The Young Center for Immigrant Children’s Rights and our allies have proposed humane, child-centered strategies that would honor people’s right to seek asylum, keep families together, and process people swiftly and safely. First, safe processing does not require militarization and force. Federal agencies could establish noncustodial, nongovernmental shelters along the border that would not rely on Department of Homeland Security (DHS) agents, which the administration has time and again claimed are “overworked.” Programs run by nonprofits and nongovernmental service providers could provide humanitarian assistance to individuals and families encountered and quickly released by the DHS, including basic medical care, psychosocial support, orientation to legal responsibilities and rights, referrals to community-based case management services at destination cities, and facilitation of onward travel.
As importantly, there is no need to cause new trauma to children by taking them from trusted caregivers. By locating trained child protection experts alongside DHS law enforcement officers, the administration can ensure that children arriving with adult relatives can be quickly evaluated, screened for trafficking risks, and processed for joint release. Programs like these decrease the need for detention “beds” for both adults and for children and increase the likelihood that newly arrived asylum seekers will be able to acclimate and begin their legal cases instead of recovering from the added trauma of unnecessary separation at the border.
Additionally, with far less resources invested in walls, drones, or other surveillance mechanisms, we could provide all children and families with legal counsel when they arrive in the US and child advocates when they appear for their immigration court dates.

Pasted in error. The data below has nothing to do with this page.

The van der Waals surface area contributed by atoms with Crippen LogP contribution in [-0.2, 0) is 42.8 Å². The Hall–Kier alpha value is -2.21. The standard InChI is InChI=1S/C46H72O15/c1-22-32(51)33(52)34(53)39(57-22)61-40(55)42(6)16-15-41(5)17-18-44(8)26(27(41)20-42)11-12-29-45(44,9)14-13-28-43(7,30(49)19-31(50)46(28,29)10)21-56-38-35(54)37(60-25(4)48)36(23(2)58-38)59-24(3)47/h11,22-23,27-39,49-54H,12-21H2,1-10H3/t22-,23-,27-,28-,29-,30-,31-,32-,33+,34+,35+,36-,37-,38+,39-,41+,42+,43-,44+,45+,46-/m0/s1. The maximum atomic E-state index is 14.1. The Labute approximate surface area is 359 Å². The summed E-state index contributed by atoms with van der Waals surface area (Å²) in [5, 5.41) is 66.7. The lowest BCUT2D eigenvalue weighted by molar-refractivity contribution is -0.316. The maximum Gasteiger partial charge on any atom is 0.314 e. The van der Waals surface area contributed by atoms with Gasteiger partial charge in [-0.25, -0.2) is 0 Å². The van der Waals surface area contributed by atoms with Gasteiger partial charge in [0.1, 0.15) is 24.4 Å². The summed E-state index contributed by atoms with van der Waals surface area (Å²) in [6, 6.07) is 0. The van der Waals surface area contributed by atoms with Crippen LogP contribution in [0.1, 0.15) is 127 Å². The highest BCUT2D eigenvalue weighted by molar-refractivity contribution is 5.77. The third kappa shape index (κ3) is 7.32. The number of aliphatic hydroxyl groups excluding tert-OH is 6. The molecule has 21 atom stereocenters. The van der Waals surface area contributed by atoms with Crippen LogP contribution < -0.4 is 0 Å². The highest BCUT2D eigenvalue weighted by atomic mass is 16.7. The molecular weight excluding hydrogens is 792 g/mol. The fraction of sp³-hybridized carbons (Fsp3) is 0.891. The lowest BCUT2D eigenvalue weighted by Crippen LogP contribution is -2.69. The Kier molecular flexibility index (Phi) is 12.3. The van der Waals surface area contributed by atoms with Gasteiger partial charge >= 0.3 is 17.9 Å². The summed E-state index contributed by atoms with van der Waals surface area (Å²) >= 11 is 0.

Finally, the federal government could work in partnership with border communities, NGOs, and local governments by ramping up financial support so that communities on the ground can expand their infrastructure and volunteer capacity. While in Brownsville, our team supported a local organization in putting together travel kits to give to migrants who were preparing to reunite with loved ones. The organization has collaborated with local government to allocate funding toward welcoming migrants and ensure that they are able to get to their destinations safely. Similarly, communities from Chicago to Washington, D.C., to Philadelphia have demonstrated their capacity to welcome, provide temporary support, and facilitate migrants’ connection to attorneys and community-based services. With help from the federal government’s extensive interagency resources, local systems of support like these can be expanded across the country.
For the Biden administration and Congress to throw up their hands and say the only solution to address migration at the border is to expel people to danger or expand detention just to temporarily hold and then deport people without a fair hearing is an egregious attack on due process—and our sense of humanity. The child- and family-centered approaches outlined above provide alternatives that could be implemented quickly. Funds invested in detention and surveillance—which are never appropriate for children—can be redirected to community-based services that support integration and participation in court hearings. We cannot undo the mistakes of the past, but we can change course and work to get back on track.